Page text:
If you have not already modified your job descriptions to fit this new skill set, I suggest you do it right away. Look for developers and analysts who not only have AI experience and machine learning, but who also understand the type of information that business executives need to take good decisions.

Take Advance on Legislation

Up to now, technology has evolved so quickly that legislation can not keep pace. Expect this to change. The EU General Data Protection Regulation (GDPR) defines the expectation that consumer data belongs to the consumer, not to the collecting agency. It also foreshadowed the fact that as consumers became more aware of the amount of data on the Internet, they became increasingly proactive in protecting that data.

The GDPR could attract attention, it's far from the only legislation in terms of privacy and data security. In the United States, California has adopted the California Consumer Privacy Act, which in some cases is just as strict as the GDPR and in others (the Internet of Things, for example) even more so. Argentina, Canada, Brazil and Denmark are among other countries with similar legislation. I have created an interactive map with the list of countries with legislation on privacy protection, as well as those where legislation has been proposed.

Adopt Privacy Protection From the Design

It is almost impossible to follow the ongoing process of legislation, especially if you operate worldwide. It's much easier to adopt a privacy policy right from the design stage, which means that the strictest privacy standards are built into your data collection and analysis processes. (Such a step, for example, may involve using only the data you collect yourself rather than the data you collect from a third party.)

The adoption of the Privacy by design is a double benefit: you will not have to waste time keeping up with changing legislation and your customers will love you. Privacy from the design stage sends a strong signal to customers: you value them and their data, and you do not try to exploit them to your advantage. (Note: If you need a hand to start using a programmatic approach to managing confidentiality, join my Martech workshop in Boston on September 16.)

As a bonus, a Ethical data approach will probably appeal to Millennials, which tend to be values-based. And since they make up 35% of the workforce, you will probably look to the millennium to find the skills you need.

Spread the word!

For the other steps, and you are certain that you comply with the legislation in force and that you have responded to consumer concerns, it is time to incorporate confidentiality and data security in your branding strategy.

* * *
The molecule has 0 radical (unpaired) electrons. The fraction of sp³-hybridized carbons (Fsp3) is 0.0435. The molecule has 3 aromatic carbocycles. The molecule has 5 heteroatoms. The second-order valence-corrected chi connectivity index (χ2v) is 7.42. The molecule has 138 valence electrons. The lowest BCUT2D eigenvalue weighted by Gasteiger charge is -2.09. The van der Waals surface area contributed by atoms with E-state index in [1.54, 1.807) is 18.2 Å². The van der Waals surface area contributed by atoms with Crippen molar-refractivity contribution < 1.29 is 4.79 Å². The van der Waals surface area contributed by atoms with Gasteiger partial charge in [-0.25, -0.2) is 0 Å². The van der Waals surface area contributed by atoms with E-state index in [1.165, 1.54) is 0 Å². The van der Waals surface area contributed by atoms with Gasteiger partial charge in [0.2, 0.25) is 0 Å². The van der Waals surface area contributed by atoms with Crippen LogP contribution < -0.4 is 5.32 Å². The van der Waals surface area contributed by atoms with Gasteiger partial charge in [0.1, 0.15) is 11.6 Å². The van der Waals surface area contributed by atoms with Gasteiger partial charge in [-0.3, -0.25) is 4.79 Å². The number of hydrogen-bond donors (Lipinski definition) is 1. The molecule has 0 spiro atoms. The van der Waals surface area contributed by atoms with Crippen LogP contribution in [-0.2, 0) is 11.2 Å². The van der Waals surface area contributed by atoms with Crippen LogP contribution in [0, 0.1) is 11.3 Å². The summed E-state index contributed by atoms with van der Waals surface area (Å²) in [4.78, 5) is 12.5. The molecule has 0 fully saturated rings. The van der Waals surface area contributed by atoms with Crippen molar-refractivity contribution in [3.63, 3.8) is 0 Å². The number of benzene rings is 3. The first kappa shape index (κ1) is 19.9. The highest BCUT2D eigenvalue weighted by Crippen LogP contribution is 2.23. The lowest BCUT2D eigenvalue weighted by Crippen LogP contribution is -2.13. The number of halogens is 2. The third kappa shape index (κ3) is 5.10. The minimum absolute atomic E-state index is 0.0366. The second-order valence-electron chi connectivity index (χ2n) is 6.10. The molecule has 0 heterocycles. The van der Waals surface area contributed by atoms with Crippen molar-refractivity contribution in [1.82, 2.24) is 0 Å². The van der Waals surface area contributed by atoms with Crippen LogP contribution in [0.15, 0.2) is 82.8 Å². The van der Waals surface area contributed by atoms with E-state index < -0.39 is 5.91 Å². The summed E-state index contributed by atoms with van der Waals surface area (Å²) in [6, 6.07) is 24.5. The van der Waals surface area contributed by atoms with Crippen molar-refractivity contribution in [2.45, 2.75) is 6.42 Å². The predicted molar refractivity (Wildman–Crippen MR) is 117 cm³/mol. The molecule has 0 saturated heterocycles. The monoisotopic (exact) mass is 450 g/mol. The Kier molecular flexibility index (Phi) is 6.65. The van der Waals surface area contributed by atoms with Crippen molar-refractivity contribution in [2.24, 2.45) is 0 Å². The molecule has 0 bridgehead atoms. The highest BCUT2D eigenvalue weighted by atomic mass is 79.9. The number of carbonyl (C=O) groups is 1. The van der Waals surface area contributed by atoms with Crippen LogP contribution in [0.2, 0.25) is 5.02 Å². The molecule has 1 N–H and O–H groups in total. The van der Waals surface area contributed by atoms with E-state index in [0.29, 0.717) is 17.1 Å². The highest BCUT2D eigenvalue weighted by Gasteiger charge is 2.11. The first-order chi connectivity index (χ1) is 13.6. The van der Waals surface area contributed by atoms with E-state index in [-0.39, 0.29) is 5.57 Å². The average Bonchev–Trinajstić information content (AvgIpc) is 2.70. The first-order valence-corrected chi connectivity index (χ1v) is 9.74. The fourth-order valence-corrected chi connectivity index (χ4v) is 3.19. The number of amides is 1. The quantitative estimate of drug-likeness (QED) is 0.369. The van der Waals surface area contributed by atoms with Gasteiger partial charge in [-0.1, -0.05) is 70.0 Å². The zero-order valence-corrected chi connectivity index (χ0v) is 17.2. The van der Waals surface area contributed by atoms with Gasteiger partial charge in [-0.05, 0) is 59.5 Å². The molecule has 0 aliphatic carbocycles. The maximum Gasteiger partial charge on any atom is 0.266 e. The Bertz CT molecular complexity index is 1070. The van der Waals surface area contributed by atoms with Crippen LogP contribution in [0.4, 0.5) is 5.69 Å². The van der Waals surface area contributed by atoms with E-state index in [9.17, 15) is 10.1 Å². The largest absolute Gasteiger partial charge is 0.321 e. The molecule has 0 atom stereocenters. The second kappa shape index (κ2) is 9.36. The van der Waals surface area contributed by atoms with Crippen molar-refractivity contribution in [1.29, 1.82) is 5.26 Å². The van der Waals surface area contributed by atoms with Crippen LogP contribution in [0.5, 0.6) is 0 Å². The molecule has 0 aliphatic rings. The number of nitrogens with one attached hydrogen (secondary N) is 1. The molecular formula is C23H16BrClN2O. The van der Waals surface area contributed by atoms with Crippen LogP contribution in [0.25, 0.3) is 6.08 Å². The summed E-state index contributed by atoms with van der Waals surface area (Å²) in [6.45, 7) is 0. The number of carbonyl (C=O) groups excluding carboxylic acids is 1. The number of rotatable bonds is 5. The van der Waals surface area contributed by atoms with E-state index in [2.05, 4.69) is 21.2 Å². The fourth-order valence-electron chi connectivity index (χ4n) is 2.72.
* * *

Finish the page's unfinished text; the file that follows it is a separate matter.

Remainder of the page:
How do you do that? Being transparent with your customers: Share information about your use of consumer data and make it easier to find. Whether it's a tab of your navigation menu or a link in your footer, give it a label that states clearly: "It's here that you learn more about our use of the data."


Another way to gain trust is to give consumers the choice of what data they are willing to share and when / how they are willing to do it. a toggle list allowing consumers to know what they will gain by sharing a particular type of information, and then leaving them the choice to enable or disable the function.

email campaigns, Remind customers that they may choose to no longer receive emails at any time. Give them a flip chart where they can tell you what types of emails (if any) they wish to receive.

Messages about social media and blogs

Constant sharing of your commitment to privacy and data security shows your customers that you are truly committed and not just exposing certain compliance requirements. Write a blog post updating them on the latest developments in privacy and security, and tell them your own policy if they have questions. When you see articles about privacy and security on social media, share them with a comment that reiterates your own commitment. The more you do it, the more consumers will associate your business with privacy and security, until they are as much a part of your brand as your logo, your brand, and so on.

OLS for 2019 and the following years

Collective management organizations play a much more strategic role in data than in the past – or at least they should. I challenge you to do a quick self-assessment. If you find yourself falling behind in any of the skills discussed here, take the time to catch up while you still can. There is a very exciting future to wait for CMOs who are ready to do it. And your organization is counting on you (even if they do not realize it yet completely).

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The opinions expressed in this article are those of the guest author and not necessarily sell land. Associated authors are listed here.

About the Author

Kristina is an innovator in digital policy. For more than two decades she has worked with some of the world's most prominent companies and helped them see politics as opportunities to liberate the organization from uncertainty, risk and internal confusion. Kristina holds a BA in International Studies and an MBA in International Business from the Dominican University of California and is certified both as a Change Management Practitioner (APMG International) and Project Management Institute (Project Management Institute). ). His book, The Power of Digital Politics, was published in 2019.